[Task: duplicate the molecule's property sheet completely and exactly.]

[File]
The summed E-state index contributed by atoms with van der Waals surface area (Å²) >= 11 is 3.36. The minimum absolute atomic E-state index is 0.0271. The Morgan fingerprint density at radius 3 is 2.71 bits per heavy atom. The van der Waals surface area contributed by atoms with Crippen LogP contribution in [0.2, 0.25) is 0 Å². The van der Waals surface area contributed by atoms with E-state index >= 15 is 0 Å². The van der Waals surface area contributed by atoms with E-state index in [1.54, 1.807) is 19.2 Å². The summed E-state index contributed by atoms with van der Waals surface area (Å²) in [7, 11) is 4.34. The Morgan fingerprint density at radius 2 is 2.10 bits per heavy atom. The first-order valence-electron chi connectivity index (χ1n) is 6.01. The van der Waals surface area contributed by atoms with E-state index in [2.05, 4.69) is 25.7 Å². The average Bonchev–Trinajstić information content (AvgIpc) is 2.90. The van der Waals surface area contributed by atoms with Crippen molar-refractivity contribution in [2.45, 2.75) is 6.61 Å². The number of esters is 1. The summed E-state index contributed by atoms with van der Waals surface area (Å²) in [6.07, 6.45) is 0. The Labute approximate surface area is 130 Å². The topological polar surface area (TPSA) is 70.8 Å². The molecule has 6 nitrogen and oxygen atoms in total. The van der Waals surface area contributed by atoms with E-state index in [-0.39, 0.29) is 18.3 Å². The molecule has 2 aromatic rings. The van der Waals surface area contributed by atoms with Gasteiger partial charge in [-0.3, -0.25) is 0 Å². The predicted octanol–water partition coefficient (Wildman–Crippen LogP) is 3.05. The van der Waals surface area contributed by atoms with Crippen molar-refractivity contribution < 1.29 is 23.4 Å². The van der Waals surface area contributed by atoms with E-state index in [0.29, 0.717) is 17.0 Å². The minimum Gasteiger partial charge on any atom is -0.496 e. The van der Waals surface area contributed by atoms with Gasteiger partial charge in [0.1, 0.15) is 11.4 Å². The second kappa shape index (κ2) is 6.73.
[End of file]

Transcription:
The summed E-state index contributed by atoms with van der Waals surface area (Å²) >= 11 is 3.36. The minimum absolute atomic E-state index is 0.0271. The Morgan fingerprint density at radius 3 is 2.71 bits per heavy atom. The van der Waals surface area contributed by atoms with Crippen LogP contribution in [0.2, 0.25) is 0 Å². The van der Waals surface area contributed by atoms with E-state index >= 15 is 0 Å². The van der Waals surface area contributed by atoms with E-state index in [1.54, 1.807) is 19.2 Å². The summed E-state index contributed by atoms with van der Waals surface area (Å²) in [7, 11) is 4.34. The Morgan fingerprint density at radius 2 is 2.10 bits per heavy atom. The first-order valence-electron chi connectivity index (χ1n) is 6.01. The van der Waals surface area contributed by atoms with E-state index in [2.05, 4.69) is 25.7 Å². The average Bonchev–Trinajstić information content (AvgIpc) is 2.90. The van der Waals surface area contributed by atoms with Crippen molar-refractivity contribution in [2.45, 2.75) is 6.61 Å². The number of esters is 1. The summed E-state index contributed by atoms with van der Waals surface area (Å²) in [6.07, 6.45) is 0. The Labute approximate surface area is 130 Å². The topological polar surface area (TPSA) is 70.8 Å². The molecule has 6 nitrogen and oxygen atoms in total. The van der Waals surface area contributed by atoms with E-state index in [-0.39, 0.29) is 18.3 Å². The molecule has 2 aromatic rings. The van der Waals surface area contributed by atoms with Gasteiger partial charge in [-0.3, -0.25) is 0 Å². The predicted octanol–water partition coefficient (Wildman–Crippen LogP) is 3.05. The van der Waals surface area contributed by atoms with Crippen molar-refractivity contribution < 1.29 is 23.4 Å². The van der Waals surface area contributed by atoms with E-state index in [0.29, 0.717) is 17.0 Å². The minimum Gasteiger partial charge on any atom is -0.496 e. The van der Waals surface area contributed by atoms with Gasteiger partial charge in [0.1, 0.15) is 11.4 Å². The second kappa shape index (κ2) is 6.73.